Not to pile on, but winter is coming and the COVID-19 pandemic is about to get worse.
Methane, which produces more warming than other greenhouse gases and is the subject of newly announced U.S. emission restrictions, is hard to break down and keep out of the atmosphere.
Measuring plant phenotypes, a term used to describe the observable characteristics of an organism, is a critical aspect of studying and improving economically important crops.
For some, visions of a future powered by clean, renewable energy are clouded by fears of blackouts driven by intermittent electricity supplies.
This past hurricane season was a pretty nasty one. With 21 storms from June 1 to November 30, for the second year in a row the National Oceanic and Atmospheric Administration ran out of names on their official list and had to swap over to a backup.
The coastal zone is home to over a billion people. Rising sea levels are already impacting coastal residents and aggravating existing coastal hazards, such as flooding during high tides and storm surges.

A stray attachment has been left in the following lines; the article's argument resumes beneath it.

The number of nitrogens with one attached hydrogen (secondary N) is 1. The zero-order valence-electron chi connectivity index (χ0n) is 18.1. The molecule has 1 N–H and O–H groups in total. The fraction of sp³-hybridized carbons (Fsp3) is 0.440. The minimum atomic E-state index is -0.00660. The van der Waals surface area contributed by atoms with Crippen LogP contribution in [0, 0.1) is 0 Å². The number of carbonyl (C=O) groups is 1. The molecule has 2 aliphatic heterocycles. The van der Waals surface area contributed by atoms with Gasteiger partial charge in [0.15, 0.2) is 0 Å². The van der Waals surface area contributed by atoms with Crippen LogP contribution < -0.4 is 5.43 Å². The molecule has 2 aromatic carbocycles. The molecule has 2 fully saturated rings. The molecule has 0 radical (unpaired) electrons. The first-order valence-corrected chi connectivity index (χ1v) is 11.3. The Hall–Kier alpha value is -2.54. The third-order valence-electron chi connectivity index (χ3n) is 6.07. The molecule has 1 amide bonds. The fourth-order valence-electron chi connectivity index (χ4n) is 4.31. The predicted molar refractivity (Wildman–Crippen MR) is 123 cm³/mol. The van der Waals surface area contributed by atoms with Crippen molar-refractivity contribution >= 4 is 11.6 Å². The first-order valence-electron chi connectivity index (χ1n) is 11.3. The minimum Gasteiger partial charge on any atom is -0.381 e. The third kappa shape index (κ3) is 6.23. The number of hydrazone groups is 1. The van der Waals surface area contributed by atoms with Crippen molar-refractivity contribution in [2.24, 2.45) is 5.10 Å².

Most are aware that electrons are negatively charged particles that surround the nucleus of atoms and whose behaviour governs chemical interactions.
Climate change and warmer conditions have altered snow-driven extremes and previous studies predict less and slower snowmelt in the northern United States and Canada.
Say you want to build a wind farm. You find a nice empty knoll in northern Vermont, where the breeze blows steadily and the neighbors don’t complain about sullied views.
An international coalition announced a $19 million research project aimed at understanding how a farmer or ranchers’ grazing management decisions impacts soil health on pasture and rangeland (commonly called grazing lands) and – in turn – how soil health can positively impact a producer’s land and well-being.
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